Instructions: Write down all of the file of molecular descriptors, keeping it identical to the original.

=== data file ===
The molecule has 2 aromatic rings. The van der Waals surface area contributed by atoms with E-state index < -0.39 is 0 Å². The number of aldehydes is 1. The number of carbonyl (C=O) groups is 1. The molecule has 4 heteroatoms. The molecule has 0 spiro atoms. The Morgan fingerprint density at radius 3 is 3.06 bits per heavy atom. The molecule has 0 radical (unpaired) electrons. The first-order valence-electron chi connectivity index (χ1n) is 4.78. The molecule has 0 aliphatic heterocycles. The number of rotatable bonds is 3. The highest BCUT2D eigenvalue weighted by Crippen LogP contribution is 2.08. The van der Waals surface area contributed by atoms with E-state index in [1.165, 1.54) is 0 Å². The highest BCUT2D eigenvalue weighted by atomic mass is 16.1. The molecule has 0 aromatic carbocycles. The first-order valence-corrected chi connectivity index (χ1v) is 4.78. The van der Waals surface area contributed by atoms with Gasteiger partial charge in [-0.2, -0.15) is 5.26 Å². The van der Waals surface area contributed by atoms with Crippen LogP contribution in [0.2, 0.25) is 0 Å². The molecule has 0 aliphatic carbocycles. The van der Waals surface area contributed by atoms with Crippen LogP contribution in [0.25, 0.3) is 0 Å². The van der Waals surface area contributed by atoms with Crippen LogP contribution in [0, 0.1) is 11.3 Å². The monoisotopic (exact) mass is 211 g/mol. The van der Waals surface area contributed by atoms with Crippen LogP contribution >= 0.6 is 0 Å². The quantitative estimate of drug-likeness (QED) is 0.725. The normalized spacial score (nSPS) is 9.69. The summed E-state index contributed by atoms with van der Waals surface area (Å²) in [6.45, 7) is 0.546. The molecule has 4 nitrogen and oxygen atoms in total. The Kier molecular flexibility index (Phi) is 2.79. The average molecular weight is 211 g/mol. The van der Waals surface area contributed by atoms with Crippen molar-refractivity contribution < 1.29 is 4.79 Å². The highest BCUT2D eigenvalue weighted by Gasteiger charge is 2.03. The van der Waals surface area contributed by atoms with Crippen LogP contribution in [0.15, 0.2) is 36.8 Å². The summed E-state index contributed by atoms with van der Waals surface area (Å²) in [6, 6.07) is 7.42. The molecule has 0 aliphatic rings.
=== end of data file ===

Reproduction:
The molecule has 2 aromatic rings. The van der Waals surface area contributed by atoms with E-state index < -0.39 is 0 Å². The number of aldehydes is 1. The number of carbonyl (C=O) groups is 1. The molecule has 4 heteroatoms. The molecule has 0 spiro atoms. The Morgan fingerprint density at radius 3 is 3.06 bits per heavy atom. The molecule has 0 radical (unpaired) electrons. The first-order valence-electron chi connectivity index (χ1n) is 4.78. The molecule has 0 aliphatic heterocycles. The number of rotatable bonds is 3. The highest BCUT2D eigenvalue weighted by Crippen LogP contribution is 2.08. The van der Waals surface area contributed by atoms with E-state index in [1.165, 1.54) is 0 Å². The highest BCUT2D eigenvalue weighted by atomic mass is 16.1. The molecule has 0 aromatic carbocycles. The first-order valence-corrected chi connectivity index (χ1v) is 4.78. The van der Waals surface area contributed by atoms with Gasteiger partial charge in [-0.2, -0.15) is 5.26 Å². The van der Waals surface area contributed by atoms with Crippen LogP contribution in [0.2, 0.25) is 0 Å². The molecule has 0 aliphatic carbocycles. The van der Waals surface area contributed by atoms with Crippen LogP contribution in [0.25, 0.3) is 0 Å². The van der Waals surface area contributed by atoms with Crippen LogP contribution in [0, 0.1) is 11.3 Å². The monoisotopic (exact) mass is 211 g/mol. The van der Waals surface area contributed by atoms with Crippen LogP contribution >= 0.6 is 0 Å². The quantitative estimate of drug-likeness (QED) is 0.725. The normalized spacial score (nSPS) is 9.69. The summed E-state index contributed by atoms with van der Waals surface area (Å²) in [6.45, 7) is 0.546. The molecule has 4 nitrogen and oxygen atoms in total. The Kier molecular flexibility index (Phi) is 2.79. The average molecular weight is 211 g/mol. The van der Waals surface area contributed by atoms with Crippen molar-refractivity contribution < 1.29 is 4.79 Å². The highest BCUT2D eigenvalue weighted by Gasteiger charge is 2.03. The van der Waals surface area contributed by atoms with Crippen LogP contribution in [0.15, 0.2) is 36.8 Å². The summed E-state index contributed by atoms with van der Waals surface area (Å²) in [6, 6.07) is 7.42. The molecule has 0 aliphatic rings.